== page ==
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  3. Steven M. Moore

    I went to Amazon to “peek inside” The Wannoshay Cycle (the book that sounds the most interesting) and noticed the $5.99 price tag–a bit steep for my casual reading budget these days. Looks like Michael has the same problem I have too: lack of reviewers. Both things, reviews and price points, are details, of course, but in today’s competitive publishing environment, the Devil’s in the details.
    Unfortunately, Amazon now has to stick on state sales tax (another detail), so I’m thinking about reducing my $x.99 ebooks to $x.50 now–but I won’t call that a price reduction. 😉
    I’ll still keep in mind the Cycle for summer reading…maybe Michael will reduce prices by then.

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  4. Scott Dyson Post author

    I didn’t notice the price, but yeah, it’s a bit steep. I believe Michael Jasper publishes with a very small press called The Merry Blacksmith, but I don’t know if they have anything to do with his e-books.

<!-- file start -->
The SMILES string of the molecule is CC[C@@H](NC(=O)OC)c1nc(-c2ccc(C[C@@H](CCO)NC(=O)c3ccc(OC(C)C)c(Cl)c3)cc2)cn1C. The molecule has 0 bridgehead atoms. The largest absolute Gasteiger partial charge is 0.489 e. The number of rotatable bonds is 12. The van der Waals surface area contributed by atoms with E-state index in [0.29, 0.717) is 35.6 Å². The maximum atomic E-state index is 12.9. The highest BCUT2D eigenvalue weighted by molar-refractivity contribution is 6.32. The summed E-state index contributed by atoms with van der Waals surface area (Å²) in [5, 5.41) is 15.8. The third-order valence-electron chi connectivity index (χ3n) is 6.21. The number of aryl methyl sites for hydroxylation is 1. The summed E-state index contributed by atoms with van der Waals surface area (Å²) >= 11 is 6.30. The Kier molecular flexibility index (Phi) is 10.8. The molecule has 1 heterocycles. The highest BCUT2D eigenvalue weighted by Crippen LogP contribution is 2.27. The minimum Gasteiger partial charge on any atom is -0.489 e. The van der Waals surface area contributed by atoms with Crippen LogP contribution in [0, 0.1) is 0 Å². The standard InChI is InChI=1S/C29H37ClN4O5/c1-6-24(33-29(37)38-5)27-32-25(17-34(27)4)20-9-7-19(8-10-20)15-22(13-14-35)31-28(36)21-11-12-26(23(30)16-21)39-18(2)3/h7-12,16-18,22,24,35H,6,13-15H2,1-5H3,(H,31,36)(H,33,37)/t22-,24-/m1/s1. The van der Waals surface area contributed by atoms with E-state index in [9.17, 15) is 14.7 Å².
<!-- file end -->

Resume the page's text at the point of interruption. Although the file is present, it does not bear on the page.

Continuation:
I was participating peripherally in a discussion about p-books vs e-books on The Passive Voice and mentioned that I still like p-books, but have been making the switch to mostly e-books. I purchased QUANTUM ZOO as a p-book only because I have a story in it (and I had a gift card with Amazon — otherwise I could have gotten it from DJ Gelner for a reduced price using his publisher’s discount), but there is no way I would have forked out the 10+ dollars to buy it in physical form if I wasn’t in it.

    But what I pointed out was that, given a choice between a remaindered HC that I can buy for 5 bucks give or take, or a paperback that costs me 8-10 dollars, or an ebook that costs me 6-8 dollars, I’ll probably grab the remaindered HC every time. (At least it’s getting me stock for that used bookstore I always thought I might open someday…though the likelihood of that happening gets less and less every day…)

    Still, I’d rather have something than nothing.